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Continued confidence, caution as Y2K nears

As the clock ticks toward the year 2000, the prevailing tone of statements from government officials and Y2K experts is one of confidence and optimism--but at least some software glitches are bound to surface, experts say.

 

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As the clock ticks toward the year 2000, the prevailing tone of statements from government officials and Y2K experts is one of confidence and optimism. Yet some are concerned about declaring a premature victory over the Y2K bug.

"I'd worry more about the weather New Year's Eve than I would about computer problems in terms of the power going out."

- John Gantz, chief Y2K researcher, International Data Corp.

 


Y2K problems still lurking near deadline
With just hours remaining before the New Year, some experts are warning that rosy predictions of an uneventful Y2K arrival may be premature and that at least some software glitches are bound to surface.

eBay to close doors for final Y2K check
The giant auctioneer is shutting its doors on New Year's Eve to perform a few last-minute tests for Y2K, but an informal poll of several other e-tailers shows that it's mostly business as usual on New Year's.

Y2K not expected to crash U.S. utilities
Despite months of gloomy prognostications, analysts and research reports indicate the Year 2000 computer problem is unlikely to wreak havoc on most of the nation's utilities and related infrastructure.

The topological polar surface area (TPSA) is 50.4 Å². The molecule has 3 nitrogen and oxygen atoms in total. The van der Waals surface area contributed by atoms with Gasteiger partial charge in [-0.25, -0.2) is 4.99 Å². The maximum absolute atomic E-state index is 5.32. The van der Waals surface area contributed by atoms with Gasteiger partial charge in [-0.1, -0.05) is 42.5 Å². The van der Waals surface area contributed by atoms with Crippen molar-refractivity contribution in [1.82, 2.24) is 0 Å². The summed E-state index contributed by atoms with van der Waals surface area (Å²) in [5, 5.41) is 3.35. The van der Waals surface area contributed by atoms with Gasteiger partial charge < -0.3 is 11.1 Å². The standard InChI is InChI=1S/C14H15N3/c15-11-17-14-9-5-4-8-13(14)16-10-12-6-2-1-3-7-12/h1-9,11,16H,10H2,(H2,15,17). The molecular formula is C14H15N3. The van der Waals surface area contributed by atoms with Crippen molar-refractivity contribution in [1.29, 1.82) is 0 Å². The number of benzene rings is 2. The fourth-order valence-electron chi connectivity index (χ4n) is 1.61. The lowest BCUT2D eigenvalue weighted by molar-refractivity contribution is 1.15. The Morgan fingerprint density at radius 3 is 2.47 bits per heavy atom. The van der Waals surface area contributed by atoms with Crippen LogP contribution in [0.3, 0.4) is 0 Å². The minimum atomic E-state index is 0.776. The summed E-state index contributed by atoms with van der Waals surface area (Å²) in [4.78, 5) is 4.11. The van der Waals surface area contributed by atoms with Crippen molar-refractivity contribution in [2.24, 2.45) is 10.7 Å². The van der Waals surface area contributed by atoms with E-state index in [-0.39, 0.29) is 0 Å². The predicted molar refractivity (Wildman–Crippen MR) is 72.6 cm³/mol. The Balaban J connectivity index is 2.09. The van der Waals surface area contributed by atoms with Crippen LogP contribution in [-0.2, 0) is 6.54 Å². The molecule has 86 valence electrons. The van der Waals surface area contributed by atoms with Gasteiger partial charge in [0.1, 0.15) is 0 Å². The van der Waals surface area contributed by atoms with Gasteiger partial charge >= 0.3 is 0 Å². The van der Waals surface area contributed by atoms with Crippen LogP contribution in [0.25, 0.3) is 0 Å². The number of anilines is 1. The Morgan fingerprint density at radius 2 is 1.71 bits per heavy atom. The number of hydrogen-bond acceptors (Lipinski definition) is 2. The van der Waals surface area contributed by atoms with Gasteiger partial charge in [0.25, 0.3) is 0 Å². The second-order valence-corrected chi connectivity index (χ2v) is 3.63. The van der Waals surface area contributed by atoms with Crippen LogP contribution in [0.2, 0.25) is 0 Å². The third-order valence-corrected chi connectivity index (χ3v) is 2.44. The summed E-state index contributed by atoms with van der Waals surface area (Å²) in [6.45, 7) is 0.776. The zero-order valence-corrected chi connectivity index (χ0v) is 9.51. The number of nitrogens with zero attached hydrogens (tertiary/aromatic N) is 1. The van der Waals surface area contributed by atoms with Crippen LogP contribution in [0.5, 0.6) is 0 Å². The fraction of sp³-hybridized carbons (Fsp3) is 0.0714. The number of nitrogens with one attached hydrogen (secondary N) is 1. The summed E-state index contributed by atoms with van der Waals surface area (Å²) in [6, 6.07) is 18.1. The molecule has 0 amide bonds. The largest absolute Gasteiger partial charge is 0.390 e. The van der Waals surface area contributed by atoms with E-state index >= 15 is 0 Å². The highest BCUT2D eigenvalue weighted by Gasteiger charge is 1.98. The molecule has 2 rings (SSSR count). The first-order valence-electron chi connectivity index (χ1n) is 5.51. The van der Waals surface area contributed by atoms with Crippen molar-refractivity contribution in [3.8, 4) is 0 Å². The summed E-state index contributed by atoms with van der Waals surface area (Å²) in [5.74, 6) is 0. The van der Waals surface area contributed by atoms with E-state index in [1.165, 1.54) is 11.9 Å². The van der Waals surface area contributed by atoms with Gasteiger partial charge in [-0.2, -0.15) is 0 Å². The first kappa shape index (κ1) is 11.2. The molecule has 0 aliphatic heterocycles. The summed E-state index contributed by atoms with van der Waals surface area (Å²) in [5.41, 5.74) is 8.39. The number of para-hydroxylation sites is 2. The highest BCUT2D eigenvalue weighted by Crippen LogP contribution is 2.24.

Analysts unveil final predictions for Y2K
Unlike earlier doomsday warnings, the Y2K glitch is expected to cause only sporadic and isolated failures of computer systems worldwide, industry analysts say.

White House adviser sees no Y2K computer disasters
With three days remaining before the Year 2000 rollover, President Clinton's top Y2K adviser says he expects no national or regional disasters resulting from computer malfunctions.

No signs of Y2K hoarding in U.S.
Americans show no signs of hoarding cash or taking other unusual precautions for the possible year 2000 computer glitch, President Clinton's top Y2K adviser says.

World airlines confident of flying high in new year
After investing some $3 billion to squash the Y2K bug, the global airline industry believes passengers can be assured of smooth flying into the year 2000.